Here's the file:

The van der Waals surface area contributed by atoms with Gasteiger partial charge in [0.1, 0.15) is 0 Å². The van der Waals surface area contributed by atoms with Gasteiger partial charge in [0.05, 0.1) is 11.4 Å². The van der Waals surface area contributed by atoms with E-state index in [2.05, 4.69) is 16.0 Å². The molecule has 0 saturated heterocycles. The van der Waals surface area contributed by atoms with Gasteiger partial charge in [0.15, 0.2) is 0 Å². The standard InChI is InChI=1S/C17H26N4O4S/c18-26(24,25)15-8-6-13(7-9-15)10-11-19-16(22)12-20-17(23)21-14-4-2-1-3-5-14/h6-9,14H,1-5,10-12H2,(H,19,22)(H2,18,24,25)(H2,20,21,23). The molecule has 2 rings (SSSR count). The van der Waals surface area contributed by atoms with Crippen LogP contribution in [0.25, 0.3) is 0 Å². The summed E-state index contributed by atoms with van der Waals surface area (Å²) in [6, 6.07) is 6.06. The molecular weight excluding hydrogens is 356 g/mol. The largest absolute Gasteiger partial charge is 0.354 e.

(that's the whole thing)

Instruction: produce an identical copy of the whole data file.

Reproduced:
The van der Waals surface area contributed by atoms with Gasteiger partial charge in [0.1, 0.15) is 0 Å². The van der Waals surface area contributed by atoms with Gasteiger partial charge in [0.05, 0.1) is 11.4 Å². The van der Waals surface area contributed by atoms with E-state index in [2.05, 4.69) is 16.0 Å². The molecule has 0 saturated heterocycles. The van der Waals surface area contributed by atoms with Gasteiger partial charge in [0.15, 0.2) is 0 Å². The standard InChI is InChI=1S/C17H26N4O4S/c18-26(24,25)15-8-6-13(7-9-15)10-11-19-16(22)12-20-17(23)21-14-4-2-1-3-5-14/h6-9,14H,1-5,10-12H2,(H,19,22)(H2,18,24,25)(H2,20,21,23). The molecule has 2 rings (SSSR count). The van der Waals surface area contributed by atoms with Crippen LogP contribution in [0.25, 0.3) is 0 Å². The summed E-state index contributed by atoms with van der Waals surface area (Å²) in [6, 6.07) is 6.06. The molecular weight excluding hydrogens is 356 g/mol. The largest absolute Gasteiger partial charge is 0.354 e.